AGRARIAN Reform legal consultant Aison Garcia lauded various organizations of farmers and indigenous peoples for their passion, unity and efforts in finding solutions to their problems on human rights and land problems.
“The government appreciates the big support of various sectors in helping the Department of Agrarian Reform (DAR) fast-track land acquisition and distribution, especially in provinces with problematic landholdings and resistant landowners,” Garcia said during the “Breaking the Barriers to Peace Forum-Workshop” sponsored by the Philippine Coalition for the International Criminal Court (PCICC) held recently at the Cocoon Hotel in Quezon City.
“The DAR needs more community organizers to help us efficiently implement the Comprehensive Agrarian Reform Programs (CARP). CARP is not just about rewarding agricultural lands, it also provide its beneficiaries with necessary support services,” Garcia said.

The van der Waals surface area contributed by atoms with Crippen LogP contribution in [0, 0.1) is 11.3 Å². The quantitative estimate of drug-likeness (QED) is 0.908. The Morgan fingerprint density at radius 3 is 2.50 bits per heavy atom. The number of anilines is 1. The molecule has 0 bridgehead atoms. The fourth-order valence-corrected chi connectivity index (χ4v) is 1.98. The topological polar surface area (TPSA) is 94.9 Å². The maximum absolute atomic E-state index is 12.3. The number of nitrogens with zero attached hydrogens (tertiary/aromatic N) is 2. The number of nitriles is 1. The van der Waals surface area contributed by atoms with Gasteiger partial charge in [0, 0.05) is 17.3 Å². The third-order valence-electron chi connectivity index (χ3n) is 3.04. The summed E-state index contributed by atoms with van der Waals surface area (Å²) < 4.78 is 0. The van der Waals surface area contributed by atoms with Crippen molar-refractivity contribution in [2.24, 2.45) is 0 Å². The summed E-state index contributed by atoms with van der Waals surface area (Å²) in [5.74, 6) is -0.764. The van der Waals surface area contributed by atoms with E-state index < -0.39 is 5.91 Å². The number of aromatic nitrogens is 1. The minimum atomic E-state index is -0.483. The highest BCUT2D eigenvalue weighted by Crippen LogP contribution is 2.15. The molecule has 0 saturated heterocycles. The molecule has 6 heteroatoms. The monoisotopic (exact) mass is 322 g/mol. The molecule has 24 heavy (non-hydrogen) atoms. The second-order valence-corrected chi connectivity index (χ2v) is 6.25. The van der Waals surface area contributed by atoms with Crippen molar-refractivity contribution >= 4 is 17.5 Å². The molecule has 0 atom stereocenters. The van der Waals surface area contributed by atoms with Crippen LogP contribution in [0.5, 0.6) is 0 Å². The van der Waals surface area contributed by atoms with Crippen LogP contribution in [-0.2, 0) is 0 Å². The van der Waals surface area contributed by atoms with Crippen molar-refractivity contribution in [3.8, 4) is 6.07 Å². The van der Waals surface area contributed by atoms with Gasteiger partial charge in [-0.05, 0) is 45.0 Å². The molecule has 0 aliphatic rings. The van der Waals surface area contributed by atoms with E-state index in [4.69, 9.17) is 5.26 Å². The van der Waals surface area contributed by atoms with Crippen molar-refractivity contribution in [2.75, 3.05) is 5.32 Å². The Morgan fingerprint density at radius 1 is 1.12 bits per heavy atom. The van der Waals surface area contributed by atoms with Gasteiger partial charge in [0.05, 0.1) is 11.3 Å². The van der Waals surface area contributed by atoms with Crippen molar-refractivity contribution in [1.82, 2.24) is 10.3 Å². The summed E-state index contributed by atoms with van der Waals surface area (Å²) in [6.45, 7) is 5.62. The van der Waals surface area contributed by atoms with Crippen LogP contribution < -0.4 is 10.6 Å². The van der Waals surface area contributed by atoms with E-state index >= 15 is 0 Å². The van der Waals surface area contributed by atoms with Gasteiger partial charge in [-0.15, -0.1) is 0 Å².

The forum-workshop, dubbed as “Laying Justice on the Ground: Moving from Land Disputes to Land/Domain Rights and Peace,” tackled various issues and explored various ways of finding solutions to the farmers’ and indigenous peoples’ various problems on human and land rights violations.
Former Quezon Province Representative Oscar “Ka Oca” Santos said he believes that a government supported by its people would surely succeed on its objective.
“Last year, around 800 farmers received certificates of land ownership award (CLOAs) in Bondoc Peninsula. With the unity of the farmers to let their voices be heard, the DAR spared no effort to realize their dreams in spite of the resistance of influential and rich landowners in this area,” Santos said.
Bondoc Peninsula is tagged as hotbed of agrarian conflict in Southern Tagalog.
The forum-workshop was also attended by other government officials from the Office of the Presidential Adviser on the Peace Process (OPAPP), the National Commission on Indigenous Peoples (NCIP), Department of Justice (DoJ) and leaders from farmers and indigenous peoples’ sectors.